Internet Connection in Africa – Google Invests in an Undersea Internet Cable and an Investment Fund for Startups; Equinix Buys MainOne, and Balloons are Back
Google recently announced $1bn of investments in Africa’s digital transformation. Over the next 5 years, Google’s investments will focus on improving connectivity, backing African tech startups and entrepreneurs, and renewing Google’s non-profit commitments on the continent. One of the initiatives is the Google sub-sea cable project stretching to SA, Namibia, and Nigeria that the company says will improve internet access and affordability by next year. The tech giant will also invest $50m in its Africa Investment Fund aimed at growth-stage startups. Africa needs around $86bn in infrastructure investment to support universal internet access.
The Google inter-continental cable has been in the works since 2019 and will connect Africa to Europe to increase Google’s global internet infrastructure. Google claims that when completed the cable will reduce internet prices by 21%. This is one of 2 subsea internet cable projects by Big Tech companies in Africa, the other being Facebook’s 2Africa which was expanded this month to cover 26 countries. But Google is getting into a space that Facebook has not entered yet: directly funding African startups with venture capital. The fund will seek out startups “solving real challenges in Africa,”. That is a subjective definition that will become clear as Google starts getting mentioned in African startup funding announcements.
Elsewhere, Equinix, a California-based provider of internet and data centre services, announced that it will buy MainOne, the first private company to land a submarine cable company in West Africa, in a $320 million deal. Based in Nigeria, MainOne started laying its 7,000 km fibre optic cable network that stretches from Portugal to Nigeria in 2008, launching it 2 years later. In the decade since, the company has grown from a startup providing internet to Nigerian businesses, homes, internet service providers, and large telecom operators like MTN and Airtel, to a pan-African company covering 10 countries. Key MainOne assets that will now belong to Equinix as a result of the deal include 3 operational data centres and one under construction expected to open in the first quarter of 2022.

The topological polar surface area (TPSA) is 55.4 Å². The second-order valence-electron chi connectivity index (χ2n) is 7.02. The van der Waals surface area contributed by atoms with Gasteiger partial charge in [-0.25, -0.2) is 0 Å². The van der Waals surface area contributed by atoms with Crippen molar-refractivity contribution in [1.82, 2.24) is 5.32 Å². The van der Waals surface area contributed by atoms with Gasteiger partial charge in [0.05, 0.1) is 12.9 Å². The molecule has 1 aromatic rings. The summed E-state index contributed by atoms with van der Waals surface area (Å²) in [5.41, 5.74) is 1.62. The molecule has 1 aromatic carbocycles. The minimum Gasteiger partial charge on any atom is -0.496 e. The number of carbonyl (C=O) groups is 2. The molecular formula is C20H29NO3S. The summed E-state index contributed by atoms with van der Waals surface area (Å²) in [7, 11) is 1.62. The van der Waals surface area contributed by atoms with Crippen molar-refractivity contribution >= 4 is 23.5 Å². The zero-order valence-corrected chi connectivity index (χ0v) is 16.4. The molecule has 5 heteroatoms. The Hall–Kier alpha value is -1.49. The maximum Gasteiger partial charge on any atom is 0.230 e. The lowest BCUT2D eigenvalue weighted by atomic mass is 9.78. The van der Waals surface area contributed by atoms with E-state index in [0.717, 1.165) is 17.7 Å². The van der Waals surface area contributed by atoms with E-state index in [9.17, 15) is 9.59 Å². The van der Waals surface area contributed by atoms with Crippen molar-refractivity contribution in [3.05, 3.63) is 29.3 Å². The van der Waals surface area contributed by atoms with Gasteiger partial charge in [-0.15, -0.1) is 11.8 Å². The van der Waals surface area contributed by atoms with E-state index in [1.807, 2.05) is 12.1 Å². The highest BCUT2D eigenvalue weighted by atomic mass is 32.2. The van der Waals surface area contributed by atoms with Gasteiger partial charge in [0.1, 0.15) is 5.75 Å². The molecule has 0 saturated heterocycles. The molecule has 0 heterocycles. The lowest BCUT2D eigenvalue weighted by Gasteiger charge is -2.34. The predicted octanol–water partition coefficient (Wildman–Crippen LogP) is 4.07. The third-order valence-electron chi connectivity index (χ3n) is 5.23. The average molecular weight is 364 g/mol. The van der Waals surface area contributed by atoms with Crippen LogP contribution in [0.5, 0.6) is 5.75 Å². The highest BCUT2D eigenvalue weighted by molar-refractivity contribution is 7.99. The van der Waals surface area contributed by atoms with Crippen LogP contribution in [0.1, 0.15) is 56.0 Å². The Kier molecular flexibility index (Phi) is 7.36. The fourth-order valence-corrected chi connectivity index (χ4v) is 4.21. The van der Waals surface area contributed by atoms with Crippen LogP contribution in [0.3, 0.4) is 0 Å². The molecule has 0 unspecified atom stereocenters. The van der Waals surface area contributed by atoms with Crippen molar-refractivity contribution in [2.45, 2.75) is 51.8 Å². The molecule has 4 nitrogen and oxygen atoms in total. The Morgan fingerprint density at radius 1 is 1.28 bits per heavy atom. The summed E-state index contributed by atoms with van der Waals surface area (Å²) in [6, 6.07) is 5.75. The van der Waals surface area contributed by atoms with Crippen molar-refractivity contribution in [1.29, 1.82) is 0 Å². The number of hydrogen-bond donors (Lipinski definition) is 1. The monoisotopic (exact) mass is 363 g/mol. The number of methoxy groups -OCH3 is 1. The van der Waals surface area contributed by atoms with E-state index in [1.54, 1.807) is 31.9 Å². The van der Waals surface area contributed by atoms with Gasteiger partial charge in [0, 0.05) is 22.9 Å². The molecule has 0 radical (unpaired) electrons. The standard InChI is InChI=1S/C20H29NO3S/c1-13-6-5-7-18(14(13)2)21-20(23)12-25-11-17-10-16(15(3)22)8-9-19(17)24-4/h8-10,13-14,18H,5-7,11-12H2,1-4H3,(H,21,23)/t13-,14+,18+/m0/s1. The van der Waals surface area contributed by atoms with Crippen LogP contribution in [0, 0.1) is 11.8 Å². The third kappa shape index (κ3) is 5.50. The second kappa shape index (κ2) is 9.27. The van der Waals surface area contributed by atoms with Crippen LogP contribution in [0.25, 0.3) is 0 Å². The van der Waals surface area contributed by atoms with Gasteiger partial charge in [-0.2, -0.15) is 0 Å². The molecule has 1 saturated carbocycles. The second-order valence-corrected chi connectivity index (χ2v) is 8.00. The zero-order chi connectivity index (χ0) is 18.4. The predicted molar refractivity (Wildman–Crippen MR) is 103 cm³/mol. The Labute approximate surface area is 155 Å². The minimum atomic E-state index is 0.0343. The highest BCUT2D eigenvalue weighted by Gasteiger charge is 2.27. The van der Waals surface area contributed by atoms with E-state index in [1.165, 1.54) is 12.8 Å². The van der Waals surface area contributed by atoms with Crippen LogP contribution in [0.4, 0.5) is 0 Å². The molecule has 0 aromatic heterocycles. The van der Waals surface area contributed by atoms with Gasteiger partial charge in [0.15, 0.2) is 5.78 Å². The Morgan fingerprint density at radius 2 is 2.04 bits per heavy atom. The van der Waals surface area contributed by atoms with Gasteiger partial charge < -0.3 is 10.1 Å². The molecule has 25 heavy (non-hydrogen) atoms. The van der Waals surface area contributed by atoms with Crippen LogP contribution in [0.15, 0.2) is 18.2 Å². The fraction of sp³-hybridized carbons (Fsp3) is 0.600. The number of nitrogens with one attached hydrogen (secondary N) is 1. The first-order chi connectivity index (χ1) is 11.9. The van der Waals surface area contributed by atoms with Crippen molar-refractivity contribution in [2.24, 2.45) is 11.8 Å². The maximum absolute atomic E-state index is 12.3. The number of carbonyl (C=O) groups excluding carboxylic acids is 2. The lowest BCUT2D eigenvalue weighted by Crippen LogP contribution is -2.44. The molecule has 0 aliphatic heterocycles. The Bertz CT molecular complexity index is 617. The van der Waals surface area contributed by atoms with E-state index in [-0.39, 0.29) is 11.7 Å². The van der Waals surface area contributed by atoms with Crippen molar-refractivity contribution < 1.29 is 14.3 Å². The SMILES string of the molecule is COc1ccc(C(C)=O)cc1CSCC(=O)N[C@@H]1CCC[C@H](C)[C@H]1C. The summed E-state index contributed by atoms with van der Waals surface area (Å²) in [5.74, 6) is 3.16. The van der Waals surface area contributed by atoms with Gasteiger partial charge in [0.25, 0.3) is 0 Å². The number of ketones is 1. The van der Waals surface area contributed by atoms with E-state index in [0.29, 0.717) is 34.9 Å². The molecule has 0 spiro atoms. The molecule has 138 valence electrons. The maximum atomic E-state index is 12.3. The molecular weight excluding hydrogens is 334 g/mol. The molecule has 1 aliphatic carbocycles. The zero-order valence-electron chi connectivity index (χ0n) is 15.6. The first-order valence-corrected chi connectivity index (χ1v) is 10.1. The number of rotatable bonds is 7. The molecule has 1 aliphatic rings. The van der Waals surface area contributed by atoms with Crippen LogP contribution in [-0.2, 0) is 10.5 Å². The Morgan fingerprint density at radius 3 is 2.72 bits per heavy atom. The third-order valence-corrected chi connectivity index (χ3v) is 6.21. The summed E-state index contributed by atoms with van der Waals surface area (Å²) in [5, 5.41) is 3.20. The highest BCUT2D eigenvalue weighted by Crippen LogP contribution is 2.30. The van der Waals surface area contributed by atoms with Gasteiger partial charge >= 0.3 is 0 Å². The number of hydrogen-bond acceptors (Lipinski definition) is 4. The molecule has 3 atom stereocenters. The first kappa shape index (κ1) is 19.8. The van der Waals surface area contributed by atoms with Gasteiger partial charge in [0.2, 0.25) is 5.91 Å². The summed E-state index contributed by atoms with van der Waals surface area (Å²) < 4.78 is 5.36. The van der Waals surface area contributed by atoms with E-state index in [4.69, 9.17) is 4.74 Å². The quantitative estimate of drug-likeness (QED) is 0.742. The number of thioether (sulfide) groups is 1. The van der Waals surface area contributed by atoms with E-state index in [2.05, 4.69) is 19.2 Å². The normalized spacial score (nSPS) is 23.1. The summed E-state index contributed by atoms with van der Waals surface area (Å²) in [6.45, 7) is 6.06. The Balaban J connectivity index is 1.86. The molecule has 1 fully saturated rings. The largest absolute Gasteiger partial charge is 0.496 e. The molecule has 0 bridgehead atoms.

UK company World Mobile is launching a hybrid network using aerostats (blimp-like tethered balloons) that it says will provide near-blanket coverage across Zanzibar and Pemba islands. Two solar-powered, helium-filled balloons will float 300 meters above land and have a broadcast range of around 70 kilometers apiece, using 3G and 4G frequencies to deliver their signal. The balloons can survive winds of up to 150 kilometers per hour and stay airborne for up to 14 days before descending for refilling. In the few hours of downtime, other aerostats will be airborne, ensuring users are never without service. World Mobile will be aiming to succeed where larger companies have failed. Facebook’s Project Aquila, an internet delivery system using high altitude drones, was closed in 2018. Google’s Loon, which used stratospheric balloons to deliver internet connectivity, folded in January 2021.
Just in case you are interested, the latest results for the fastest and best performing fixed internet providers for Q4 2021 in South Africa have been revealed in Ookla’s new Internet Performance Report. The ten best were, in order: Cool Ideas: 54.46; Afrihost: 44.27; Webafrica: 43.21; Axxess: 41.94; Vox Telecom: 38.40; Rain: 34.20; Mweb: 30.95; Telkom: 23.74; HeroTel: 20.18.
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